Center Lovell, Maine
As Elizabeth stepped out of the car and looked around her grandmother’s farmhouse, she was relieved to find the scent of the towering pines hadn’t changed. The old Colonial house was a different story; the paint was peeling off the clapboard, and the adjacent two-story henhouse looked on the verge of collapse. It seemed Grandma had fallen on hard times after she sold Sunset Inn, her beachfront resort for rich city folk.
If her grandmother’s mood had deteriorated as much as the property, Elizabeth was in for an unpleasant reunion.
When Grandma had called Elizabeth a few days ago, out of the blue, she was her usual straight-to-the-point self. “Heard you’re here for the summer before you go off to nursing school. Stop by. I’m home.”
Taken aback, Elizabeth had muttered, “Yeah. Sure, Grandma.” It had been engrained in her from a young age to respect her elders, regardless of who they were. Or what uncalled-for cruelty they’d inflicted on her in the past.
Five years ago, she’d tried to run Elizabeth over.
In the summer of 1952, Grandma had driven 13-year-old Elizabeth to a cleaning and dishwashing job every day at her uncle’s lakeside lodge. Despite the long hours Elizabeth worked to help out her uncle, her grandmother constantly ragged on her, calling her a lazy, good-for-nothing kid whenever she forgot to do a chore around the farm. One morning, on the drive over to the lodge, Elizabeth had finally had enough of her nit-picking.
“Grandma,” she’d asked, interrupting a tirade about her lack of initiative. “Why don’t you like me?”
Grandma’s face turned red. She slammed on the brakes, pulling the car over to the shoulder. Then she reached across the stick shift to start slapping and punching her granddaughter as she berated Elizabeth for being a rude, ungrateful girl.
Terrified, Elizabeth jumped out of the car and ran. Grandma floored the gas pedal and raced after her. Elizabeth flung herself into the trees lining the road to escape, and was crying and shaking when she finally made it to the lodge and collapsed on the kitchen floor. Her aunt and uncle had been concerned, but didn’t believe her when she told them what happened.
Over the years, Elizabeth had tried to convince herself that it hadn’t happened, that her grandmother loved her. But she’d never quite managed to fool herself.
What was she in for this time?
Elizabeth wasn’t a girl anymore. She was a grown woman about to start a career in nursing. I can handle this,she told herself. It won’t be like before. If I’ve changed, then maybe Grandma has as well. Why else would she reach out? Maybe she regrets what she did. Maybe I’ll finally get that apology I’ve been craving. Or, even better, an explanation for the cruelty.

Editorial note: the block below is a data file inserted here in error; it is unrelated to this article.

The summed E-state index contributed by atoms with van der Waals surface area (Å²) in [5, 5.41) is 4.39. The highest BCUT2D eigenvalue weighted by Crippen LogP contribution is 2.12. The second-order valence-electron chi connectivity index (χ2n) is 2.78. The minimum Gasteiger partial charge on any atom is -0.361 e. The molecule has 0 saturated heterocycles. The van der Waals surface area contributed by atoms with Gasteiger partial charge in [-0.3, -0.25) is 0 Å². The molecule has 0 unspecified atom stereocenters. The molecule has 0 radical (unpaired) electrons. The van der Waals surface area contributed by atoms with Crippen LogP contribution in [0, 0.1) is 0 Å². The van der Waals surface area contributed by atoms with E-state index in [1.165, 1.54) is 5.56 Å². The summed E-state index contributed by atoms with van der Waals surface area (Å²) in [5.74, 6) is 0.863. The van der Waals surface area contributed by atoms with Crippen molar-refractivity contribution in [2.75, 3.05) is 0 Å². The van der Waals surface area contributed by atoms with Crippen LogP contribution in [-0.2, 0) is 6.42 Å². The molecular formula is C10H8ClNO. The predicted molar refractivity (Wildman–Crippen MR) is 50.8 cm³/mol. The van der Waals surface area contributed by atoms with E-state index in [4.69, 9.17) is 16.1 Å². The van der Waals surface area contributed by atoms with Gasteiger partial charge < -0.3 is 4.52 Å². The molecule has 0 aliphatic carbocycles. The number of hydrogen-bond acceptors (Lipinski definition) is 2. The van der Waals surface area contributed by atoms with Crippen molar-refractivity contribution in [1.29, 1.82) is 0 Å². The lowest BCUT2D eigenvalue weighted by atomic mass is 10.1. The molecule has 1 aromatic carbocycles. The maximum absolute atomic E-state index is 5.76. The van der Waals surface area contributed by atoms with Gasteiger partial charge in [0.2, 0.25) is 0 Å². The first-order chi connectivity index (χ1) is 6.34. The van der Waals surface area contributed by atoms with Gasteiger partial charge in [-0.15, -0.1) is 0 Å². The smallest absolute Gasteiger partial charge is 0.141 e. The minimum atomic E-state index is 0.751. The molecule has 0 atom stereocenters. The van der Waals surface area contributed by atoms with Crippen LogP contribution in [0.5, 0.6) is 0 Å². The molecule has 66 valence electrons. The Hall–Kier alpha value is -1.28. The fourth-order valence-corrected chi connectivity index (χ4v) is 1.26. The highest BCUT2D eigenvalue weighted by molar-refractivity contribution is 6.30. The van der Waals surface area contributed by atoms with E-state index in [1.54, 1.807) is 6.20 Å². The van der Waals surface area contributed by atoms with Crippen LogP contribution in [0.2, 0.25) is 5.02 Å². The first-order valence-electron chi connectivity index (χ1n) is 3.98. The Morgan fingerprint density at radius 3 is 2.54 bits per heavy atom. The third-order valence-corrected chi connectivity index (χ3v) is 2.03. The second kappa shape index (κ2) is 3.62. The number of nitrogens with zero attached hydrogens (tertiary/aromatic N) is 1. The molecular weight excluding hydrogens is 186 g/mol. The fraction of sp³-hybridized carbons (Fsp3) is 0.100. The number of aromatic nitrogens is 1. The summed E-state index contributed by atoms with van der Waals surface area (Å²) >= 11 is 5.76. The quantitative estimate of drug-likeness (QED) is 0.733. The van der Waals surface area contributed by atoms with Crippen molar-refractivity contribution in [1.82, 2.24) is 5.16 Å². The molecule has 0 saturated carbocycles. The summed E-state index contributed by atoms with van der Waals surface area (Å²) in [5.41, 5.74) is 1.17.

Elizabeth tucked in her white, sleeveless, button-up blouse and smoothed down her blue Bermuda shorts. She’d chosen these conservative clothes on purpose, as her grandmother would surely disapprove of the short shorts and halter tops she’d been wearing to survive the summer heat. It was the same reason she’d chosen soft makeup to complement her heart-shaped face and blue eyes, and why she’d worn her long brown hair tied in a ponytail rather than wild and wavy like she’d done all summer.
With nothing else about her appearance to adjust, Elizabeth officially ran out of excuses to delay. She straightened her shoulders, took a deep breath, and then climbed out of the car.
Elizabeth had barely had a chance to knock on the front door before her grandmother swung it open. The old woman was grayer and plumper than Elizabeth remembered, and she greeted her granddaughter as if nothing had ever happened between them. “Now just look at you, all grown up. It’s been a long time.” Grandmother grinned.
“Hello, Grandma,” Elizabeth said warily.
No hug or handshake was offered; Grandma just crossed her arms, turned, and walked into the living room. Committed to the reunion now, Elizabeth shut the door behind her and followed her grandmother.
The dark, musty room filled with overstuffed Victorian furniture and embroidered pillows was a stark contrast to the sunny day outside. A Hammond organ took up most of the far wall. A small smile tugged at Elizabeth’s lips when she spotted it. She’d always loved that old thing.